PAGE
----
You can probably make intelligent guesses about the features that matter to help a data scientist narrow her work. On the other hand, she might analyze the data and find “informative, discriminating, and independent features” that surprise you.

Supervised vs. unsupervised learning

Machine learning can take two fundamental approaches.
Supervised learning is a way of teaching an algorithm how to do its job when you already have a set of data for which you know “the answer.”
Classic example: To create a model that can recognize cat pictures via a supervised learning process, you would show the system millions of pictures already labeled “cat” or “not cat.”
Marketing example: You could use a supervised learning algorithm to classify customers according to six personas, training the system with existing customer data that is already labeled by persona.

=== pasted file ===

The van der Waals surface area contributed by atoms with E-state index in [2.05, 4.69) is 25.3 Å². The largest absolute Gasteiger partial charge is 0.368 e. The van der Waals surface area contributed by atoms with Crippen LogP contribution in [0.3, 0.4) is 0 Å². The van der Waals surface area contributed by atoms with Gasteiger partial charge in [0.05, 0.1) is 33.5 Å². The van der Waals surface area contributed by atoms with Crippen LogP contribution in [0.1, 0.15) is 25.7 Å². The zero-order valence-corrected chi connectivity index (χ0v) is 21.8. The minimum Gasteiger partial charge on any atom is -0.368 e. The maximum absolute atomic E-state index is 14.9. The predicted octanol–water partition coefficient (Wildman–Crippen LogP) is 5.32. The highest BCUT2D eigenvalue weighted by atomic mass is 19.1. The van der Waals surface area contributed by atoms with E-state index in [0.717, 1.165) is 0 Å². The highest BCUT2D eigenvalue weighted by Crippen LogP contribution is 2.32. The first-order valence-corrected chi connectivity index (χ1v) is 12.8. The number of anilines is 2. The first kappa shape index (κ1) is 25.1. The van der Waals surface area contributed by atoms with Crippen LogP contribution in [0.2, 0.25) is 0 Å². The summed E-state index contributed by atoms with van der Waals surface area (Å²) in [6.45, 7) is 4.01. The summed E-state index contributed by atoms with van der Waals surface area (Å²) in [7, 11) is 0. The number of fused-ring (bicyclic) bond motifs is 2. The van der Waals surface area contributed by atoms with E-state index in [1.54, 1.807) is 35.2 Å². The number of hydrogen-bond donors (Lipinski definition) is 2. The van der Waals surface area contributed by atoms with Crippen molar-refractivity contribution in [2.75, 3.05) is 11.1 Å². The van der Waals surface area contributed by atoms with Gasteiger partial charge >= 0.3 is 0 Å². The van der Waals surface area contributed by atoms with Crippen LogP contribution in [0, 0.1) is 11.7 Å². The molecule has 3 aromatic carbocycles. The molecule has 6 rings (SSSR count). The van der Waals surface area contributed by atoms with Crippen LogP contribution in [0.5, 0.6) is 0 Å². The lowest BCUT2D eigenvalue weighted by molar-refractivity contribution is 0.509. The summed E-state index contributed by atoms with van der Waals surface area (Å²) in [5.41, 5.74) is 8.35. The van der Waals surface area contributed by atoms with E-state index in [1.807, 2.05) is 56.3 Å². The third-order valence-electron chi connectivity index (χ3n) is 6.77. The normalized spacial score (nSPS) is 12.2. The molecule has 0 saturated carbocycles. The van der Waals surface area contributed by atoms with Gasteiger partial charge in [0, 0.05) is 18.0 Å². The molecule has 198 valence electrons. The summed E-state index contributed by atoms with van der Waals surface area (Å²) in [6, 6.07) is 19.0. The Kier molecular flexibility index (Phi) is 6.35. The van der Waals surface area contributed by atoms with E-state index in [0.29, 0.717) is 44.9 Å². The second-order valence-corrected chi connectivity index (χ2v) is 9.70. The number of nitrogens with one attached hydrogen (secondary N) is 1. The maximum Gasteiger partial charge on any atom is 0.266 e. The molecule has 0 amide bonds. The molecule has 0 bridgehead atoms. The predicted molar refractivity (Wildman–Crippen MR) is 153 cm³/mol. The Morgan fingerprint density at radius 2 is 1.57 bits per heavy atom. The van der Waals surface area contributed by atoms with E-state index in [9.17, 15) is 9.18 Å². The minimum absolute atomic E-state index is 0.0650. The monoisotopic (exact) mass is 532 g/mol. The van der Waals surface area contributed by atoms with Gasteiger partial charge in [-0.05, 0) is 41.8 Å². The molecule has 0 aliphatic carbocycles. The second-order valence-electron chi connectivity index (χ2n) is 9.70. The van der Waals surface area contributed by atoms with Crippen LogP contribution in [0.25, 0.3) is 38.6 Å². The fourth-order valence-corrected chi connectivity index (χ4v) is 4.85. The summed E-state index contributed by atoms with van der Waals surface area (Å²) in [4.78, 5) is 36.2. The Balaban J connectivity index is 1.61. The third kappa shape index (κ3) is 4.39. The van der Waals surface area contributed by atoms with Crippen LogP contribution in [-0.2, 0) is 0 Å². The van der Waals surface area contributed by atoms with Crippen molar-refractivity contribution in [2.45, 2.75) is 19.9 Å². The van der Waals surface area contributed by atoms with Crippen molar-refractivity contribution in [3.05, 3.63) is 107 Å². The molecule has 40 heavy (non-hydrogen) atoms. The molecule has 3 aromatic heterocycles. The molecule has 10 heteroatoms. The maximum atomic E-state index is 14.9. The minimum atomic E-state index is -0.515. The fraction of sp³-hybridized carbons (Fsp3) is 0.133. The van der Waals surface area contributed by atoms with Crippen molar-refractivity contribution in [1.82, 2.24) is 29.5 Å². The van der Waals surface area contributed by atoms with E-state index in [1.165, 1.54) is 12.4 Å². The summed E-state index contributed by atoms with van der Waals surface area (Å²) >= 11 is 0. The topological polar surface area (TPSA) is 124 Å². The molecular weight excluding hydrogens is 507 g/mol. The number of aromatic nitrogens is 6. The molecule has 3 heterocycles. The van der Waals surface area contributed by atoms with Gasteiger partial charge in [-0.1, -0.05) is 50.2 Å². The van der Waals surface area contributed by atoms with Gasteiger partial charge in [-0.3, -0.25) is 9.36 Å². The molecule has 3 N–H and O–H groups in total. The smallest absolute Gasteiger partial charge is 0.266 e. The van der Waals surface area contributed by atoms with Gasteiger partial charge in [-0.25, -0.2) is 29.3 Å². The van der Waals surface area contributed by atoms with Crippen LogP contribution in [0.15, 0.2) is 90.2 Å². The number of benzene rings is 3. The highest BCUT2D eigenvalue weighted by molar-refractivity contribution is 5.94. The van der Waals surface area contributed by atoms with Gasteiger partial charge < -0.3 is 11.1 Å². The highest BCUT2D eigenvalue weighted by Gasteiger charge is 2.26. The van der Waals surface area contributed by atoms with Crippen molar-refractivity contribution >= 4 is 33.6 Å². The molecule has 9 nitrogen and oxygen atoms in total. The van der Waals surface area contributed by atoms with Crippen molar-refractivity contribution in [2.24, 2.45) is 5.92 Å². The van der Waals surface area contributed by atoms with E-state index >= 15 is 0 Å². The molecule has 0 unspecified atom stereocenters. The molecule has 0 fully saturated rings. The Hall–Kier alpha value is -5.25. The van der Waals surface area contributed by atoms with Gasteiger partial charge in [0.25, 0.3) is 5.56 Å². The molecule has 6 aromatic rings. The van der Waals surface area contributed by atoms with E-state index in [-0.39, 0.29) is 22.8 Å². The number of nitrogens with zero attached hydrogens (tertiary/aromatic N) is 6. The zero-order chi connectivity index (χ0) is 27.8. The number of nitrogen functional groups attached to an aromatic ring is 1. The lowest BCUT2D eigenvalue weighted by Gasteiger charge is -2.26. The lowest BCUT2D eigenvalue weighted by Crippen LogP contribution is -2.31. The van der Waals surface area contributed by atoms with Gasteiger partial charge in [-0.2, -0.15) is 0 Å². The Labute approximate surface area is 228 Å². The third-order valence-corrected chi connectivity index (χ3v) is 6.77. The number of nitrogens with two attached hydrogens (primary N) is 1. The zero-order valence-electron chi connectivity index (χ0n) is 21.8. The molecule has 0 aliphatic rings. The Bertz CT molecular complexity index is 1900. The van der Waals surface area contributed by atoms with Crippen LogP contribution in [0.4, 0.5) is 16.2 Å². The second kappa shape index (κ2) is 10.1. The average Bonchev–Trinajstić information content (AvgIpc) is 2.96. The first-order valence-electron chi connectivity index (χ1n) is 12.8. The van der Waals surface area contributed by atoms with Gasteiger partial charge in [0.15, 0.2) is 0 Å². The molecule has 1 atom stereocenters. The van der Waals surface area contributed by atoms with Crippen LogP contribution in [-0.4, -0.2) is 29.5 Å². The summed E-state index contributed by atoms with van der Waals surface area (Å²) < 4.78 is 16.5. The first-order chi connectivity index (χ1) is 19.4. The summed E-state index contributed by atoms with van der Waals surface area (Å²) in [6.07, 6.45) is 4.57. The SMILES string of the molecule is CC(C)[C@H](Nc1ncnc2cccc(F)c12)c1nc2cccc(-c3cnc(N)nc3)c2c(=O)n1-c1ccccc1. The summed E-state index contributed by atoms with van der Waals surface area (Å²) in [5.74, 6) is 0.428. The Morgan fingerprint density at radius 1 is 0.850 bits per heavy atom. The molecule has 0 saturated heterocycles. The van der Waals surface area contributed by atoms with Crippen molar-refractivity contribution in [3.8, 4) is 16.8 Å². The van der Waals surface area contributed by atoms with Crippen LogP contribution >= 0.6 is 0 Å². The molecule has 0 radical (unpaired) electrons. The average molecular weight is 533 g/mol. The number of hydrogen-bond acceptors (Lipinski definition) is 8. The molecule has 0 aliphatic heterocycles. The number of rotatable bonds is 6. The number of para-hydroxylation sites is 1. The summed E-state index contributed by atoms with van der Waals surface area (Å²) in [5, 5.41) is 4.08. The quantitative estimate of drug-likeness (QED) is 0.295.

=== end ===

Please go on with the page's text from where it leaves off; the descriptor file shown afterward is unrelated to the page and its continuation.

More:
Unsupervised learning is how an algorithm or system analyzes data that isn’t labeled with an answer, then identifies patterns or correlations.
An unsupervised-learning algorithm might analyze a big customer data set and produce results indicating that you have 7 major groups or 12 small groups. Then you and your data scientist might need to analyze those results to figure out what defines each group and what it means for your business.
In practice, most model building uses a combination of supervised and unsupervised learning, says Doyle.

“Frequently, I start by sketching my expected model structure before reviewing the unsupervised machine-learning result,” he says. “Comparing the gaps between these models often leads to valuable insights.”